Ready to dive even deeper into integrating estate planning into your practice?

Join professionals from Envestnet | MoneyGuide and Trucendent for a webinar on June 29, 2022 The session will address:

  • Appropriate estate planning strategies for clients of all net worth
  • Current estate planning challenges advisor face
  • The current attitude of clients towards estate planning needs and the challenges they face to implement a plan
  • The importance of conversational competency and multi-generational client relationships
  • How to seamlessly integrate estate planning into your practice to meet the needs of clients

Visit this page to learn more and register.


1. “The $70 Trillion Dollar Opportunity Understanding the Implications of Multigenerational Wealth Transfer,” Cerulli Associates,
2. “The Evolution Of Estate And Trust Planning Solutions,” Forrester Opportunity Snapshot: A Custom Study Commissioned by Envestnet, January 2022

The information, analysis, and opinions expressed herein are for general and educational purposes only. Nothing contained in this brochure is intended to constitute legal, tax, accounting, securities, or investment advice, nor an opinion regarding the appropriateness of any investment, nor a solicitation of any type. All investments carry a certain risk, and there is no assurance that an investment will provide positive performance over any period of time. An investor may experience loss of principal. The asset classes and/or investment strategies described may not be suitable for all investors and investors should consult with an investment advisor to determine the appropriate investment strategy. Investment decisions should always be made based on the investor’s specific financial needs and objectives, goals, time horizon and risk tolerance. Past performance is not indicative of future results. This material is not meant as a recommendation or endorsement of any specific security or strategy. Information has been obtained from sources believed to be reliable, however, Envestnet | PMC cannot guarantee the accuracy of the information provided. The information, analysis and opinions expressed herein reflect our judgment as of the date of writing and are subject to change at any time without notice. An individual’s situation may vary; therefore, the information provided above should be relied upon only when coordinated with individual professional advice. Reliance upon any information is at the individual’s sole discretion. Diversification does not guarantee profit or protect against loss in declining markets.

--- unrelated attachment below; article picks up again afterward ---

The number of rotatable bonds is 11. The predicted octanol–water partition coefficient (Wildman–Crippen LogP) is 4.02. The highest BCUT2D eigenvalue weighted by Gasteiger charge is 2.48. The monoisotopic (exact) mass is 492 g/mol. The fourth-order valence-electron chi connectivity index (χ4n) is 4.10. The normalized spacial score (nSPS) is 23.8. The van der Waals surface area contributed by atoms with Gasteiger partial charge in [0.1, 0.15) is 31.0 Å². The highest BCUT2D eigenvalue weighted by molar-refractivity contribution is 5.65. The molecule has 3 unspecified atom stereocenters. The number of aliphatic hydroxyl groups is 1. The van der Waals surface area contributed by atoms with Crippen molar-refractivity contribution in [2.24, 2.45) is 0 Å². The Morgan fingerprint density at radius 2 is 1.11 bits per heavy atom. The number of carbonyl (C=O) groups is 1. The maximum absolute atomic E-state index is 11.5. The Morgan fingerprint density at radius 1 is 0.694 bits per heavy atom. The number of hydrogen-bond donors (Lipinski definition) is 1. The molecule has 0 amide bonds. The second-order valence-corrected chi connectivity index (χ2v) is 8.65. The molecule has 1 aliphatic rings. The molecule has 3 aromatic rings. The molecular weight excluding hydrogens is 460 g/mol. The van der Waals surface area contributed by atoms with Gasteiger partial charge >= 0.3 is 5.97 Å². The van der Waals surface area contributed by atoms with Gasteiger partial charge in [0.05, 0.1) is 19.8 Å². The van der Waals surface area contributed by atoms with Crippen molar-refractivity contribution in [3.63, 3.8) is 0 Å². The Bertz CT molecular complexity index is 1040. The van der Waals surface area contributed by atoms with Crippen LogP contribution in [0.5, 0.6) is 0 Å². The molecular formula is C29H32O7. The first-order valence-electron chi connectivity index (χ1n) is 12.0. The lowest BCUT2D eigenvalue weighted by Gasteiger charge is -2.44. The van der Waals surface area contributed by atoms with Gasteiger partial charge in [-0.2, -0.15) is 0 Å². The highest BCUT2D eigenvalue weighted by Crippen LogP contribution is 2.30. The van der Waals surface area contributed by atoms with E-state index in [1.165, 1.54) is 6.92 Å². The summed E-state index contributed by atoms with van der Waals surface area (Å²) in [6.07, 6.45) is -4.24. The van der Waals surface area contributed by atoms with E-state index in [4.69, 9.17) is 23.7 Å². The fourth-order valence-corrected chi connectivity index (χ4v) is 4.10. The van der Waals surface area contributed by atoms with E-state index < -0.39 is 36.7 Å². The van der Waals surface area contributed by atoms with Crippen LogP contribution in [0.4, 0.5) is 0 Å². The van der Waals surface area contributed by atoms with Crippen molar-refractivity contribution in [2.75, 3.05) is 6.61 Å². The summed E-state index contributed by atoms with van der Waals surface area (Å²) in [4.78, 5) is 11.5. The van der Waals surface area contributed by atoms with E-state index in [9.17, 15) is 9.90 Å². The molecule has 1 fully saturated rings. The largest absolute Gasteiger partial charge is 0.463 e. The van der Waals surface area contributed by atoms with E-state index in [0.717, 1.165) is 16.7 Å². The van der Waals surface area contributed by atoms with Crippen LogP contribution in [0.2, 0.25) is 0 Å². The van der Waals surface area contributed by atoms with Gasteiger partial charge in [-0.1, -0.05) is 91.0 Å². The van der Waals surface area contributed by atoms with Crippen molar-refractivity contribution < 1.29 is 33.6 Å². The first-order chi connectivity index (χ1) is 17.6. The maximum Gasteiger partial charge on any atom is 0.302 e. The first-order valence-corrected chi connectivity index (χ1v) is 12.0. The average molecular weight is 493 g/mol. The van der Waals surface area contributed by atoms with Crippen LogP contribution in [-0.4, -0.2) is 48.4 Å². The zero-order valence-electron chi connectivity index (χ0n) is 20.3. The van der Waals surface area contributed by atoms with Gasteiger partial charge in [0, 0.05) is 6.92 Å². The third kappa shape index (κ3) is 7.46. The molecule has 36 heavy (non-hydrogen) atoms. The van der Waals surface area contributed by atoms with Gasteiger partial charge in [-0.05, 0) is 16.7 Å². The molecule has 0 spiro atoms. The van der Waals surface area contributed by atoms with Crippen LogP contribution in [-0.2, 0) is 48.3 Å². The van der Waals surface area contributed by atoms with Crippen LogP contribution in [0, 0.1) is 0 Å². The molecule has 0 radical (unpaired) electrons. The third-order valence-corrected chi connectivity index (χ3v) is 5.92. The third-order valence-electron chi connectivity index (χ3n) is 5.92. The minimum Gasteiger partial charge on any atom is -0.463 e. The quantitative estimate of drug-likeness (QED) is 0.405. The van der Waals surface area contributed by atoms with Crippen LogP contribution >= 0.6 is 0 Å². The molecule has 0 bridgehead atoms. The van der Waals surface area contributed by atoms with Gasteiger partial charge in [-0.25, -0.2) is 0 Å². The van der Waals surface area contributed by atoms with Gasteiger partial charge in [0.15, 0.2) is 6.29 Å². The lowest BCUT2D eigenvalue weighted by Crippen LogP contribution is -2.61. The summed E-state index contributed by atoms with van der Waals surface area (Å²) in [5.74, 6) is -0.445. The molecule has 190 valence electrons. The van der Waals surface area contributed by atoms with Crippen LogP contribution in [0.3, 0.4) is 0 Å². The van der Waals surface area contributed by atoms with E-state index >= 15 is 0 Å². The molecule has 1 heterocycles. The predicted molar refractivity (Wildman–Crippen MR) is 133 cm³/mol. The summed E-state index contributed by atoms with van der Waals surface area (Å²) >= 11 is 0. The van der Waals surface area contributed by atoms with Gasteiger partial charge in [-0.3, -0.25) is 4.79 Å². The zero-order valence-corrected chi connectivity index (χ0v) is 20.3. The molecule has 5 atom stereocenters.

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John C. Yackel , Founder & Chief Executive Officer, Trucendent

John is the Founder and Chief Executive Officer of Trucendent. Trucendent was built for financial advisors and has modernized the delivery of estate planning and the use of trusts. Trucendent’s business solution combines technology with a professional network of attorneys and corporate trustees for financial advisors. Advisors can now capture new assets and extend relationships with this integrated offering. We have the largest intergenerational wealth transfer approaching. Combined with the fact that over 80 percent of heirs terminate the relationship with the advisor after that transfer, Trucendent strives to arm the financial advisor with the tools and skills needed to retain and grow their business.

Before founding Trucendent, John was Head of Strategic Initiatives at Envestnet. He was instrumental in leading strategy, business development, advisor adoption, and growth strategies at Fiduciary Exchange, LLC (FIDx) and Advisor Credit Exchange (ACE). Prior to that role, John was Head of Institutional Business Development at Envestnet and led all new business development activities, had oversight of the bank strategy, and helped to create the OneWealth initiative.